Jon Ellis, author of the JDBC 3.0 API specification, has been working with database systems for the past ten years. Currently based in Tokyo, Japan, he is now leading several Java Community Process specifications in the wireless space.

Jonathan Bruce, who previously worked on JNDI technology in Ireland and is now based in Santa Clara, California, has worked on the specifications for the JDBC 3.0 API, the RowSet implementations, and the JDBC API subset for use with wireless devices.

0321173848AB05222003

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Table of Contents

Acknowledgments
1 Introduction 3
2 Basic Tutorial 49
3 Advanced Tutorial 113
4 MetaData Tutorial 193
5 Rowset Tutorial 255
6 Array 283
7 BatchUpdateException 301
8 Blob 309
9 CallableStatement 321
10 Clob 373
11 Connection 385
12 ConnectionEvent 431
13 ConnectionEventListener 435
14 ConnectionPoolDataSource 439
15 DatabaseMetaData 449
16 DataSource 565
17 DataTruncation 581
18 Date 589
19 Distinct Types 599
20 Driver 603
21 DriverManager 611
22 DriverPropertyInfo 623
23 ParameterMetaData 627
24 PooledConnection 637
25 PreparedStatement 647
26 Ref 679
27 ResultSet 691
28 ResultSetMetaData 783
29 RowSet 797
30 RowSetEvent 855
31 RowSetInternal 859
32 RowSetListener 865
33 RowSetMetaData 871
34 RowSetReader 881
35 RowSetWriter 885
36 Savepoint 889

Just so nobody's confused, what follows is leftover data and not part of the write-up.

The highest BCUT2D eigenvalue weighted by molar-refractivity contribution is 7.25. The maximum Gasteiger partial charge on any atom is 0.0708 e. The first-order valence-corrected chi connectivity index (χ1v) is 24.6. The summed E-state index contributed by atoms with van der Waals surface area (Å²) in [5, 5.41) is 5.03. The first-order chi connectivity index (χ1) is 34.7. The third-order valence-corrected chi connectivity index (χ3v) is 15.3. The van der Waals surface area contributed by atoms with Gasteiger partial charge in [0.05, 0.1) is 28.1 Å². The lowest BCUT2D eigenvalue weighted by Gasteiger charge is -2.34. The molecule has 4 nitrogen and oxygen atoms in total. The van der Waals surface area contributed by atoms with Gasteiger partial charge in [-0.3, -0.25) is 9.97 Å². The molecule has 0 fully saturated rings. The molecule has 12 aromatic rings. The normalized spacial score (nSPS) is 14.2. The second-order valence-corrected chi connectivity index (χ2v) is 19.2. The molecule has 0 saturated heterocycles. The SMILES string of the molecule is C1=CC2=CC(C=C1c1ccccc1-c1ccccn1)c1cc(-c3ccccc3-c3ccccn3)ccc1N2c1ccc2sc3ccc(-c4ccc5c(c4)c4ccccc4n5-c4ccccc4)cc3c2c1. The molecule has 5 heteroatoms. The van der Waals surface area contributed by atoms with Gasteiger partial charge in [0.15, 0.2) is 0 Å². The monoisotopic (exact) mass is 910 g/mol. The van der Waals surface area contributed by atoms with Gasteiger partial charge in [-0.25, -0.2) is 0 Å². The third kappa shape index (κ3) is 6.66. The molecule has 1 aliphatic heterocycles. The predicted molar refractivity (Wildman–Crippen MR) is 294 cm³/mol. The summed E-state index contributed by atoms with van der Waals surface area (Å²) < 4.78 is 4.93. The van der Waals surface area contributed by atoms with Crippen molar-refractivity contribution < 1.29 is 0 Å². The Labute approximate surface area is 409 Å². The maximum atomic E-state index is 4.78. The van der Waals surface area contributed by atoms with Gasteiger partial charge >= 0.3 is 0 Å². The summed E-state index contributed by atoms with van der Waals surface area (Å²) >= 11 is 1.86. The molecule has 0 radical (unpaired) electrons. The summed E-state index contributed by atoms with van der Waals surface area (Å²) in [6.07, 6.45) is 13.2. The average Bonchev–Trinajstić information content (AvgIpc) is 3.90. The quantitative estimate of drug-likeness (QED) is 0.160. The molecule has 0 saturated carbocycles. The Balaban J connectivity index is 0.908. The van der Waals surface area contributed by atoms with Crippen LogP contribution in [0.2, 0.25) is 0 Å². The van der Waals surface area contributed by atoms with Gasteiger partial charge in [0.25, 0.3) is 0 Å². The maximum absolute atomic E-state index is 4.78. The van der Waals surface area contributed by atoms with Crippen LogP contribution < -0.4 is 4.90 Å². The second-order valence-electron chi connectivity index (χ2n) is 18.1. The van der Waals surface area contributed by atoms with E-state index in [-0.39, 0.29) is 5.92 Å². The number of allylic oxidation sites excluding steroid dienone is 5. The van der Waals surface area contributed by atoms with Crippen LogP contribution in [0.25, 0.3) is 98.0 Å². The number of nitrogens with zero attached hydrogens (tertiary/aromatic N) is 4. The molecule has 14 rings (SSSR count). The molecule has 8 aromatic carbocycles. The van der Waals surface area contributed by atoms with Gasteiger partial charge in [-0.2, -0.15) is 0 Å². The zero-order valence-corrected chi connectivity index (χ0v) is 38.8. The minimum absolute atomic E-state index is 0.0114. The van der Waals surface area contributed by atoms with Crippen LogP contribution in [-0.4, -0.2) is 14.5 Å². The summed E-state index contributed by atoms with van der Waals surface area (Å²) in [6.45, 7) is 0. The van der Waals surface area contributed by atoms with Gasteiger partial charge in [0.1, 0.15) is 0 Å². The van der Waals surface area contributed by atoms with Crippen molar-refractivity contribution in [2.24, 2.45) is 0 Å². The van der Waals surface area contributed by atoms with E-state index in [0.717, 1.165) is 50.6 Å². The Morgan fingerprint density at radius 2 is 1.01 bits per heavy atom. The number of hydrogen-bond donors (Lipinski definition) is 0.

37 SQLData 895
38 SQLException 907
39 SQLInput 915
40 SQLOutput 929
41 SQLPermission 941
42 SQLWarning 945
43 Statement 951
44 Struct 997
45 Time 1011
46 Timestamp 1021
47 Types 1033
48 XAConnection 1039
49 XADataSource 1055
50 Mapping SQL and Java Types 1065
App. A For Driver Writers 1097
App. B: Summary of Changes 1121
Glossary 1161
Index 1175
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  • Anonymous

    Posted July 31, 2003

    Mature and stable

    Almost all practical commercial deployments of Java involve hooking to a back end database. Of the latter, relational databases are the dominant form. The first version of JDBC arose soon after Java was released, because of this compelling need. Since then, Sun has extended the functionality while still striving to keep its learning curve shallow, as compared to Microsoft's ODBC. Indeed, the latest Java 1.4 Standard Edition includes JDBC 3.0 in its entirety. To document JDBC 3.0, Sun has put out the third edition of this book. The maturity of JDBC is reflected in its heft. The reference portion is voluminous. The tutorial section is like aged whisky; it goes down smoothly. Sun has had plenty of time to sandpaper rough edges and, based on user feedback, to add popularly requested capabilities. The attraction of this book is that it describes a mature and stable product. In corporate terms, it is safe and conservative. In other words, you can develop with JDBC according to the book and be highly confident of success. At least insofar as your Java GUI conversing with the database. (The design of a GUI or a database is outside the purview of the book.)